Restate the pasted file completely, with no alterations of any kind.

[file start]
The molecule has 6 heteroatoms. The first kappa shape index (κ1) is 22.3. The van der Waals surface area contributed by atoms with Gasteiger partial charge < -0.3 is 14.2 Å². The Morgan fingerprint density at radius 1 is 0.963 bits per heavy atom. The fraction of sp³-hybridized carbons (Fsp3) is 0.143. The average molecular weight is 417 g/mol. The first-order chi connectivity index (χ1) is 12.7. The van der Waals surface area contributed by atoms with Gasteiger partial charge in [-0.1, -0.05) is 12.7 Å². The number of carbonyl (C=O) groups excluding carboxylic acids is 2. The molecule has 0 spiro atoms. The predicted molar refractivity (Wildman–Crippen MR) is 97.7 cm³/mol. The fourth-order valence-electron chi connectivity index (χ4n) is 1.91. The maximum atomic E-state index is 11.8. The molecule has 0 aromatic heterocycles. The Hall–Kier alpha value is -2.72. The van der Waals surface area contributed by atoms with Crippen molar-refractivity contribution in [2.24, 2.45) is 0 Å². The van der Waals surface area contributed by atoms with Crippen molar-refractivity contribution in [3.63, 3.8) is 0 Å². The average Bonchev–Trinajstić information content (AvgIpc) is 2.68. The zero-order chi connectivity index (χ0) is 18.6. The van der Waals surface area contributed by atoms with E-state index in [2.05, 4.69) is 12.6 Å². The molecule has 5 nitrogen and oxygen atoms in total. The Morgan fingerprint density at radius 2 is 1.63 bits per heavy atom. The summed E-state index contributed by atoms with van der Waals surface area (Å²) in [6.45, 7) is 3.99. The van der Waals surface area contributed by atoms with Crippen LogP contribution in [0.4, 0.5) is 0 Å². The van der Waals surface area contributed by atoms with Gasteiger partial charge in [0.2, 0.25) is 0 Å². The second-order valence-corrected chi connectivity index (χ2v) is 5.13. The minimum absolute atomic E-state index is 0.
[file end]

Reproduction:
The molecule has 6 heteroatoms. The first kappa shape index (κ1) is 22.3. The van der Waals surface area contributed by atoms with Gasteiger partial charge < -0.3 is 14.2 Å². The Morgan fingerprint density at radius 1 is 0.963 bits per heavy atom. The fraction of sp³-hybridized carbons (Fsp3) is 0.143. The average molecular weight is 417 g/mol. The first-order chi connectivity index (χ1) is 12.7. The van der Waals surface area contributed by atoms with Gasteiger partial charge in [-0.1, -0.05) is 12.7 Å². The number of carbonyl (C=O) groups excluding carboxylic acids is 2. The molecule has 0 spiro atoms. The predicted molar refractivity (Wildman–Crippen MR) is 97.7 cm³/mol. The fourth-order valence-electron chi connectivity index (χ4n) is 1.91. The maximum atomic E-state index is 11.8. The molecule has 0 aromatic heterocycles. The Hall–Kier alpha value is -2.72. The van der Waals surface area contributed by atoms with Crippen molar-refractivity contribution in [2.24, 2.45) is 0 Å². The van der Waals surface area contributed by atoms with Crippen molar-refractivity contribution in [3.63, 3.8) is 0 Å². The average Bonchev–Trinajstić information content (AvgIpc) is 2.68. The zero-order chi connectivity index (χ0) is 18.6. The van der Waals surface area contributed by atoms with E-state index in [2.05, 4.69) is 12.6 Å². The molecule has 5 nitrogen and oxygen atoms in total. The Morgan fingerprint density at radius 2 is 1.63 bits per heavy atom. The summed E-state index contributed by atoms with van der Waals surface area (Å²) in [6.45, 7) is 3.99. The van der Waals surface area contributed by atoms with Crippen LogP contribution in [0.4, 0.5) is 0 Å². The van der Waals surface area contributed by atoms with Gasteiger partial charge in [0.2, 0.25) is 0 Å². The second-order valence-corrected chi connectivity index (χ2v) is 5.13. The minimum absolute atomic E-state index is 0.